Small exposures over a long timeframe are just as harmful as very large one-time exposures. Some of the symptoms of exposure include dizziness, lack of coordination, headache, nausea, stomach pain, cracked or bleeding skin, and irritated eyes, nose, and throat. Solvents can blind you, ruin your internal organs like kidneys and liver, and harm your nervous system. They also cause irregular heartbeats, cancer, and death.
Some solvents are more dangerous because you can’t smell them. Using paper dust masks provides no protection from them and for some of the more dangerous ones, even organic vapor cartridges may not prevent their effects.
If you are working indoors or in a confined space, such as in a trench, exposure levels can increase very quickly. When dealing with solvents be sure to read the material safety data sheets, keep them away from your skin, wash up before eating, drinking, or smoking, use them only where there is fresh air, and use personal protective equipment where engineering or work practice controls won’t work.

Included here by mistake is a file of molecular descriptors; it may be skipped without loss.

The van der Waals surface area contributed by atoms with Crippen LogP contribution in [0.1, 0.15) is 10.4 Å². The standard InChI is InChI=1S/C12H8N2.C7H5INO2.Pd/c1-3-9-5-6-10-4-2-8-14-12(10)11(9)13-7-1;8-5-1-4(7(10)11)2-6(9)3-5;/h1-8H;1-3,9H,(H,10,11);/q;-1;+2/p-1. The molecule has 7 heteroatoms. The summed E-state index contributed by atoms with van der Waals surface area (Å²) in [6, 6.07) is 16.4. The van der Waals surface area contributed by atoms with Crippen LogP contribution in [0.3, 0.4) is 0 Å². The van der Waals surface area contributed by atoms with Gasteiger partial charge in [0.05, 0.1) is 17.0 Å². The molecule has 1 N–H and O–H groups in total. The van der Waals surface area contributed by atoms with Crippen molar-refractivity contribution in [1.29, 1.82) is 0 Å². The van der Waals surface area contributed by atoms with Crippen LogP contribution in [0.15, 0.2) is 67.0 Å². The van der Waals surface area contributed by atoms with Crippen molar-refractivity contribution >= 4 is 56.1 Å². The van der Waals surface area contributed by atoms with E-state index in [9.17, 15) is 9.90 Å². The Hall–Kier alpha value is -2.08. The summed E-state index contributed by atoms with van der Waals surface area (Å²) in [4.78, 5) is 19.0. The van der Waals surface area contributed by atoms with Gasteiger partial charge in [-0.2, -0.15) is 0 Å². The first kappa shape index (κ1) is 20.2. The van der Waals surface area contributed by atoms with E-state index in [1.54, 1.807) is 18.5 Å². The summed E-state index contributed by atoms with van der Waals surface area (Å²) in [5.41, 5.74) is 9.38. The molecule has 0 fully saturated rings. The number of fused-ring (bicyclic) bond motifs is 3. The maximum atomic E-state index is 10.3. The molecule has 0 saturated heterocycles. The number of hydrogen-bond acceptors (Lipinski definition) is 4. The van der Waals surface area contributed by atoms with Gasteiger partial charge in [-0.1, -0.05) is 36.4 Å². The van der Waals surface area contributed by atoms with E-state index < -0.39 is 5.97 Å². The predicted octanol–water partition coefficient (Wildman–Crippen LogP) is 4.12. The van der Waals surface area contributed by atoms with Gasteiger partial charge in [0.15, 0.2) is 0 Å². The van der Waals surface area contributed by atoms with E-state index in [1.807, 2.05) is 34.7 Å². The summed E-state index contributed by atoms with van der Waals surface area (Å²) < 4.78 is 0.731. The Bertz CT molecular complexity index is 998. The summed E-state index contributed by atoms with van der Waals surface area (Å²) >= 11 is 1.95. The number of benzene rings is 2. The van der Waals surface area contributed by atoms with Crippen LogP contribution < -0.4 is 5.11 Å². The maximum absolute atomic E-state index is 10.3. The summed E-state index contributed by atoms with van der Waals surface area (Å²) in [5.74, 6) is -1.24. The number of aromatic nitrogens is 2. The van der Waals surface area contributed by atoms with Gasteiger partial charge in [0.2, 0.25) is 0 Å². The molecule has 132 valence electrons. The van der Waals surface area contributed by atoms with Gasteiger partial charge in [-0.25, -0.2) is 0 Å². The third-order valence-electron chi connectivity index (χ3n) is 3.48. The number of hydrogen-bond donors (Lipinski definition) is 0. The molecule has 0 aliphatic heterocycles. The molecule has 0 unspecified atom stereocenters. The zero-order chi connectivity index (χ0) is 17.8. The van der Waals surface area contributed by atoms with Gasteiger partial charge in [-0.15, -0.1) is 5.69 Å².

Dust from construction activities affects more than just the workers. In large enough quantities it affects nearby homes and businesses, and in larger quantities it affects entire communities. Some dusts are dangerous when even a small amount is inhaled while most others can cause lung diseases when inhaled over long periods of time. The primary types of dust found on construction projects are silica dust, wood dust, and lower toxicity dusts.
Silica dust comes from working with materials that contain silica like concrete, mortar, and sandstone. Activities like grinding, sawing, polishing, and cutting, create a very fine type of silica dust that gets deeply lodged in the lungs when inhaled. Lung damage can often happen quickly and can include silicosis, asthma, chronic obstructive pulmonary disease, and lung cancer.
Whenever you are cutting or sanding wood products such as softwood, hardwood, plywood, OSB, and medium density fiberboard, you are exposed to wood dust.